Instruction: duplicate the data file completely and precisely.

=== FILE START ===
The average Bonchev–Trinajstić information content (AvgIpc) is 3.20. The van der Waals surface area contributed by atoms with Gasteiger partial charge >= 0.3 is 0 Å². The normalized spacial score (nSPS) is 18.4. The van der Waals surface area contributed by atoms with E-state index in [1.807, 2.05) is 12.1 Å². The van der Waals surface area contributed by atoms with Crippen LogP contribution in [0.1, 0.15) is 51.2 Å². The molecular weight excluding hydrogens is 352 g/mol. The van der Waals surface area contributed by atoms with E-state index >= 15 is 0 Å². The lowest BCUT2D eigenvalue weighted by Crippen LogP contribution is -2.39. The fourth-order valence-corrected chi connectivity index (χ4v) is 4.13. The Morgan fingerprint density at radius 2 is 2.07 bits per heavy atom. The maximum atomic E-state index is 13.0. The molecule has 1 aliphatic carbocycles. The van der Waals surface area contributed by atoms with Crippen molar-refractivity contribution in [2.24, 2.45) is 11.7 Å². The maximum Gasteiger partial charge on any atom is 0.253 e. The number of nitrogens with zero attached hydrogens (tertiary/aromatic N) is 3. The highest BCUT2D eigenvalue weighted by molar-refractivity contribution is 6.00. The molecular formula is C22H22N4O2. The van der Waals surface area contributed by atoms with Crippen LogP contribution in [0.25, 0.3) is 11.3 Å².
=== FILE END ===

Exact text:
The average Bonchev–Trinajstić information content (AvgIpc) is 3.20. The van der Waals surface area contributed by atoms with Gasteiger partial charge >= 0.3 is 0 Å². The normalized spacial score (nSPS) is 18.4. The van der Waals surface area contributed by atoms with E-state index in [1.807, 2.05) is 12.1 Å². The van der Waals surface area contributed by atoms with Crippen LogP contribution in [0.1, 0.15) is 51.2 Å². The molecular weight excluding hydrogens is 352 g/mol. The van der Waals surface area contributed by atoms with E-state index >= 15 is 0 Å². The lowest BCUT2D eigenvalue weighted by Crippen LogP contribution is -2.39. The fourth-order valence-corrected chi connectivity index (χ4v) is 4.13. The Morgan fingerprint density at radius 2 is 2.07 bits per heavy atom. The maximum atomic E-state index is 13.0. The molecule has 1 aliphatic carbocycles. The van der Waals surface area contributed by atoms with Crippen molar-refractivity contribution in [2.24, 2.45) is 11.7 Å². The maximum Gasteiger partial charge on any atom is 0.253 e. The number of nitrogens with zero attached hydrogens (tertiary/aromatic N) is 3. The highest BCUT2D eigenvalue weighted by molar-refractivity contribution is 6.00. The molecular formula is C22H22N4O2. The van der Waals surface area contributed by atoms with Crippen LogP contribution in [0.25, 0.3) is 11.3 Å².